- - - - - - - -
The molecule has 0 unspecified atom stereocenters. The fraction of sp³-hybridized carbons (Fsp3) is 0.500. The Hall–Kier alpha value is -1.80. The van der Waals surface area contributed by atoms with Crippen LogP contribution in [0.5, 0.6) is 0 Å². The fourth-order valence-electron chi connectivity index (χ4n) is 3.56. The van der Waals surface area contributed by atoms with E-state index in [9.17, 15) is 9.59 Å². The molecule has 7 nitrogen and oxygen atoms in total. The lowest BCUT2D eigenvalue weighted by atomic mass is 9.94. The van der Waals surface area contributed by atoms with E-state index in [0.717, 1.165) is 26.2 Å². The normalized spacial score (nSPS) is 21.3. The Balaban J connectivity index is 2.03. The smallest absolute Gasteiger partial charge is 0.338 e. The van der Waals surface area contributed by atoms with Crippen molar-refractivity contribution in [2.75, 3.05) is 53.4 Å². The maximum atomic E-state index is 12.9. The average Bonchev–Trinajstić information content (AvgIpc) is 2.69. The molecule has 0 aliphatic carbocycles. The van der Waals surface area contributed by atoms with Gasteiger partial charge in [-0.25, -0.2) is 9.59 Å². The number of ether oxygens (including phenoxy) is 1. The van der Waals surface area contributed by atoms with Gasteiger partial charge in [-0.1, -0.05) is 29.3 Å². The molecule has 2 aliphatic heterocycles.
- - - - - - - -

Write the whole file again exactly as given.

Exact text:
The molecule has 0 unspecified atom stereocenters. The fraction of sp³-hybridized carbons (Fsp3) is 0.500. The Hall–Kier alpha value is -1.80. The van der Waals surface area contributed by atoms with Crippen LogP contribution in [0.5, 0.6) is 0 Å². The fourth-order valence-electron chi connectivity index (χ4n) is 3.56. The van der Waals surface area contributed by atoms with E-state index in [9.17, 15) is 9.59 Å². The molecule has 7 nitrogen and oxygen atoms in total. The lowest BCUT2D eigenvalue weighted by atomic mass is 9.94. The van der Waals surface area contributed by atoms with E-state index in [0.717, 1.165) is 26.2 Å². The normalized spacial score (nSPS) is 21.3. The Balaban J connectivity index is 2.03. The smallest absolute Gasteiger partial charge is 0.338 e. The van der Waals surface area contributed by atoms with Crippen molar-refractivity contribution in [2.75, 3.05) is 53.4 Å². The maximum atomic E-state index is 12.9. The average Bonchev–Trinajstić information content (AvgIpc) is 2.69. The molecule has 0 aliphatic carbocycles. The van der Waals surface area contributed by atoms with Gasteiger partial charge in [-0.25, -0.2) is 9.59 Å². The number of ether oxygens (including phenoxy) is 1. The van der Waals surface area contributed by atoms with Gasteiger partial charge in [-0.1, -0.05) is 29.3 Å². The molecule has 2 aliphatic heterocycles.